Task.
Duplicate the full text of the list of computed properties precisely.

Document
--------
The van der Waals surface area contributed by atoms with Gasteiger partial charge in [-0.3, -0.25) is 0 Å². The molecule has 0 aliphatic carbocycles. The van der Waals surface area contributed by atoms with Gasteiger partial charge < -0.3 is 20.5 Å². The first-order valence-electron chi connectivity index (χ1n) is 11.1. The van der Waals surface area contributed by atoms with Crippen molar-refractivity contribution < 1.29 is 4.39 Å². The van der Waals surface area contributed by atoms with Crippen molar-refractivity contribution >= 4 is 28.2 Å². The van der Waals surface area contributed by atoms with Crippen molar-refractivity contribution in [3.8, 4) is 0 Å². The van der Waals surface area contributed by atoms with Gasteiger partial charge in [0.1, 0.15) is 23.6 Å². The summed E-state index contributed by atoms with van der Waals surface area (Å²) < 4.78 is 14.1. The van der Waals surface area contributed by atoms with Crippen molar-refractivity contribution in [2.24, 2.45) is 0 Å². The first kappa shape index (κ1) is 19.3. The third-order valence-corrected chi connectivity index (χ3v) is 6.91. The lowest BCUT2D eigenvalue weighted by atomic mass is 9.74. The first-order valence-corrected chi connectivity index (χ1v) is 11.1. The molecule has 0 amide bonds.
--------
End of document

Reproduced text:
The van der Waals surface area contributed by atoms with Gasteiger partial charge in [-0.3, -0.25) is 0 Å². The molecule has 0 aliphatic carbocycles. The van der Waals surface area contributed by atoms with Gasteiger partial charge < -0.3 is 20.5 Å². The first-order valence-electron chi connectivity index (χ1n) is 11.1. The van der Waals surface area contributed by atoms with Crippen molar-refractivity contribution < 1.29 is 4.39 Å². The van der Waals surface area contributed by atoms with Crippen molar-refractivity contribution >= 4 is 28.2 Å². The van der Waals surface area contributed by atoms with Crippen molar-refractivity contribution in [3.8, 4) is 0 Å². The van der Waals surface area contributed by atoms with Gasteiger partial charge in [0.1, 0.15) is 23.6 Å². The summed E-state index contributed by atoms with van der Waals surface area (Å²) < 4.78 is 14.1. The van der Waals surface area contributed by atoms with Crippen molar-refractivity contribution in [2.24, 2.45) is 0 Å². The first kappa shape index (κ1) is 19.3. The third-order valence-corrected chi connectivity index (χ3v) is 6.91. The lowest BCUT2D eigenvalue weighted by atomic mass is 9.74. The first-order valence-corrected chi connectivity index (χ1v) is 11.1. The molecule has 0 amide bonds.